Most people read Leopold as belonging to the pantheon of American environmental writers, with the likes of Henry David Thoreau, Rachel Carson and John Muir. Rinella reads Leopold as a fellow hunter. Leopold, his wife and his children all hunted, often with bows, and he derived many insights about the natural world and humans’ place in it from hunting. “A Sand County Almanac” was published in 1949 and has since sold more than two million copies and been translated into 14 languages. In one of the book’s essays, “Thinking Like a Mountain,” Leopold describes shooting a wolf and her pups in Arizona’s Apache National Forest when he was a 22-year-old forest ranger, a standard practice at a time when the government was busy trying to eradicate wolves and other predators. Leopold watched the wolf’s eyes go dead. “I was young then and full of trigger-itch,” he writes. “I thought that because fewer wolves meant more deer, that no wolves would mean hunters’ paradise. But after seeing the green fire die, I sensed that neither the wolf, nor the mountain agreed with such a view.” Watching the wolf die certainly didn’t stop Leopold from hunting. And reading about it didn’t stop Rinella from hunting, either, but it did force him to grapple with America’s ignoble past when it came to the slaughter of its wild animals. “I had no idea that we’d killed all the deer, and the turkeys and the ducks and then brought them back,” he told me. “Without knowing all that, I never thought to apply any kind of reverence toward wildlife; it was just there.”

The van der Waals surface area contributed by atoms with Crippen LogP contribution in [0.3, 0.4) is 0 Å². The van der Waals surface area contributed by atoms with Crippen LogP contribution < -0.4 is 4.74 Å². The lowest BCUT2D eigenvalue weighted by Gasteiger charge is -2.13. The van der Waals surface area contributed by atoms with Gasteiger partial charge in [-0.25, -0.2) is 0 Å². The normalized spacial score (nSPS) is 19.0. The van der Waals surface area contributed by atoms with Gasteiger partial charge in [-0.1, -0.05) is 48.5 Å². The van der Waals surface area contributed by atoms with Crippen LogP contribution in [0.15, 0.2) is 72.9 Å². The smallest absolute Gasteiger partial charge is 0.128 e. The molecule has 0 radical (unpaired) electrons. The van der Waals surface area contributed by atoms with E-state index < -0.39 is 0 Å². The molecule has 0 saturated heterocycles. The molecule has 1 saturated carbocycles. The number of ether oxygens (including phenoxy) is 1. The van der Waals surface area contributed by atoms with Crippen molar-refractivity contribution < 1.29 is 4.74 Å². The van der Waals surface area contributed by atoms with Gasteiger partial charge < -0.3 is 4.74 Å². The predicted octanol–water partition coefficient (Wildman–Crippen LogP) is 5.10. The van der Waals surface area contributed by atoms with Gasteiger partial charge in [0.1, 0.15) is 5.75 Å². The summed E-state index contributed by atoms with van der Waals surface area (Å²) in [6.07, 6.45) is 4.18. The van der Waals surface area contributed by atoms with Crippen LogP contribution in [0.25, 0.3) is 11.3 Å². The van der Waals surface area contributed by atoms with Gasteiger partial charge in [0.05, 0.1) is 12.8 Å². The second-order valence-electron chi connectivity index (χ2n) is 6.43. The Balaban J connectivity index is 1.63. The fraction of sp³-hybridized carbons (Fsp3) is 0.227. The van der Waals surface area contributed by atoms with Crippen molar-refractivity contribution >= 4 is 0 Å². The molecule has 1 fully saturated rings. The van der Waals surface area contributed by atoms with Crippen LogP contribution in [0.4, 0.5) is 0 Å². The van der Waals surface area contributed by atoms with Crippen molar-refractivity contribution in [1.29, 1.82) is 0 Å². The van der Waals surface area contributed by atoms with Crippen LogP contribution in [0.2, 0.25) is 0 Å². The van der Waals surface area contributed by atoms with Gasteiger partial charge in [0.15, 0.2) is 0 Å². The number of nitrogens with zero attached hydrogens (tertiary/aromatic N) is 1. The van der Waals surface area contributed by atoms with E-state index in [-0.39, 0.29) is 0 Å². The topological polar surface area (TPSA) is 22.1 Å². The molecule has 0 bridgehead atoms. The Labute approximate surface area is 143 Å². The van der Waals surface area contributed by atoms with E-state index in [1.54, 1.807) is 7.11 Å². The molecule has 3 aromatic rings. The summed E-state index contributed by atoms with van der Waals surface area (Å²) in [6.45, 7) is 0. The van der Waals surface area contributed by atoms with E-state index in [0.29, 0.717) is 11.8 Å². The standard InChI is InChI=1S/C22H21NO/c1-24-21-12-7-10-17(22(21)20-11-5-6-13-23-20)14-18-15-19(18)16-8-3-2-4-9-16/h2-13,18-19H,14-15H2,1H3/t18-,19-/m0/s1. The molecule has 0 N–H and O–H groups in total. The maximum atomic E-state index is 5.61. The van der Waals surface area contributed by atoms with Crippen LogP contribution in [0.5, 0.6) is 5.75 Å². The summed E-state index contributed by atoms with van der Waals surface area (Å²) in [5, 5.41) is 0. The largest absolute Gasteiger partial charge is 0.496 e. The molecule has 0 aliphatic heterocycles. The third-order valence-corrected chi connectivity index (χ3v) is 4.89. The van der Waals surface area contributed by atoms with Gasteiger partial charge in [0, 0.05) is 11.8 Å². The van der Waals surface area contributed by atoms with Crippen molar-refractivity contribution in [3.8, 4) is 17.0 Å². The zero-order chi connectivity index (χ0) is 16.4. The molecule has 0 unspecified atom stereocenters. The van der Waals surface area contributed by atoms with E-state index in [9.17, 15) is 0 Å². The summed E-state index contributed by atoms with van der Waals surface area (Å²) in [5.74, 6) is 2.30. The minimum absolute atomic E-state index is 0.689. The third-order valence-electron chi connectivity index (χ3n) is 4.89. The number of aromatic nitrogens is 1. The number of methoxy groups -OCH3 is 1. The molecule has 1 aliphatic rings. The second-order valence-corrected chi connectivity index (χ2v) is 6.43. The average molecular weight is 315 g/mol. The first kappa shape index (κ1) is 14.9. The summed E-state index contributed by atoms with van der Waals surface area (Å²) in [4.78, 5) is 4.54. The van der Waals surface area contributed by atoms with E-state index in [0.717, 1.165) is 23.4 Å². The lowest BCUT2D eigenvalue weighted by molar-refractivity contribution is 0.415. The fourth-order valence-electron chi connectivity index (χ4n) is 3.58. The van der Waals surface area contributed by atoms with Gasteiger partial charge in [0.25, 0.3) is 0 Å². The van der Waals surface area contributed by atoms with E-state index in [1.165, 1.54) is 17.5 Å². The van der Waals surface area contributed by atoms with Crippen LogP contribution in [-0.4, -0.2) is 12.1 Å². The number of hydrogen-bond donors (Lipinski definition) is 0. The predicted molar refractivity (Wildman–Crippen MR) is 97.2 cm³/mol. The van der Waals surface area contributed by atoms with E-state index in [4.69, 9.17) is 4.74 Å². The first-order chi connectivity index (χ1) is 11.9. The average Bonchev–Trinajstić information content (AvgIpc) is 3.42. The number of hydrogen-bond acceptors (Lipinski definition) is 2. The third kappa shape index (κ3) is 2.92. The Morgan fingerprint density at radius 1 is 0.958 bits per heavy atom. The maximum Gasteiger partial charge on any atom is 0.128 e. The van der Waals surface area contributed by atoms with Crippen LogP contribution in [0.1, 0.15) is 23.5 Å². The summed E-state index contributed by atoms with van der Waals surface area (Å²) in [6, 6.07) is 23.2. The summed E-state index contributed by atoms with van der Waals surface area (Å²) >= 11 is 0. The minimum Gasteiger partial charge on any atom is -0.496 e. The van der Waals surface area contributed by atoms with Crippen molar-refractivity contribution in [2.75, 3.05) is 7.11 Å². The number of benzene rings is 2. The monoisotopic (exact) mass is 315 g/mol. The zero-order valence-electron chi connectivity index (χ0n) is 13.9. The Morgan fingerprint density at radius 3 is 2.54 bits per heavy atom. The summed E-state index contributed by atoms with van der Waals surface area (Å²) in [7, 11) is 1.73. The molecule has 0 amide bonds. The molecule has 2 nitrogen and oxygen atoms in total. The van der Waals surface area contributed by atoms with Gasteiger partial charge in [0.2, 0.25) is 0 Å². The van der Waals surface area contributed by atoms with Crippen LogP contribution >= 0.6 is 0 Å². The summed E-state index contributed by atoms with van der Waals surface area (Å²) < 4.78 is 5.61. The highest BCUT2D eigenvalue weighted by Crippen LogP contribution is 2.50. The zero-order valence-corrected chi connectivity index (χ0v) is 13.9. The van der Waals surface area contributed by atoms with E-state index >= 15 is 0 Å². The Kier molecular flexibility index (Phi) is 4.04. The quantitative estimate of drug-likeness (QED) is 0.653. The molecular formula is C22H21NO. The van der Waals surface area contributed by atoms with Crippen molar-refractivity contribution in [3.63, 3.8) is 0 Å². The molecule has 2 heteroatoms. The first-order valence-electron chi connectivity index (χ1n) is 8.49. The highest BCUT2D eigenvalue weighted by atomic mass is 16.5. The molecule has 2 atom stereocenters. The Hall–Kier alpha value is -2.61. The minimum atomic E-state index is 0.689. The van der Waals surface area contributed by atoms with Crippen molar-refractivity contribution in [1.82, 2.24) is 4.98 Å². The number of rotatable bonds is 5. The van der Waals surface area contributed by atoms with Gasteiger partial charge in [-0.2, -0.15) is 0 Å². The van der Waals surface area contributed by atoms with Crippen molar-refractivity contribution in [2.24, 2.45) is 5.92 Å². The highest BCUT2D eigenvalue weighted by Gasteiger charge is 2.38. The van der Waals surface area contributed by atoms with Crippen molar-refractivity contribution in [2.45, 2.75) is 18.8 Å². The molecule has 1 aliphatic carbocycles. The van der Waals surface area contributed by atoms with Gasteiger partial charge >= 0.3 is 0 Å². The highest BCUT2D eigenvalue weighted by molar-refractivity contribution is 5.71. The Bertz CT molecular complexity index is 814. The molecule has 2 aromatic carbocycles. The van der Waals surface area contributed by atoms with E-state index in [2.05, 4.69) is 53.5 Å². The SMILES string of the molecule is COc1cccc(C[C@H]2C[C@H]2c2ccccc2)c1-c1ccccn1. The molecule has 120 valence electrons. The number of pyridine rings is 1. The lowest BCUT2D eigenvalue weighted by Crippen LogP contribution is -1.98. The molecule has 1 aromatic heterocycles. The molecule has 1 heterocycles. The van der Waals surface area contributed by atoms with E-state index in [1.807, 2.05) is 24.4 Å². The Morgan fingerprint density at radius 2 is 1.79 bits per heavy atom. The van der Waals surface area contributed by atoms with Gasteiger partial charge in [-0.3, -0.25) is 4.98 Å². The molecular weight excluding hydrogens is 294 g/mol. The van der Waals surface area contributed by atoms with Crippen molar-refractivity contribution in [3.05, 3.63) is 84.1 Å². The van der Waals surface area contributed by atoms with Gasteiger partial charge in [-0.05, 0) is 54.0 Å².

When European settlers arrived in the New World, they quickly set about killing animals with a similarly prodigal mind-set. They hunted for food, fur, hides and, in the case of buffalo, as part of a genocidal strategy to starve Indigenous inhabitants and claim the land. Before white people landed, some 50 million bison roamed North America; by 1889, there were just 1,000 left.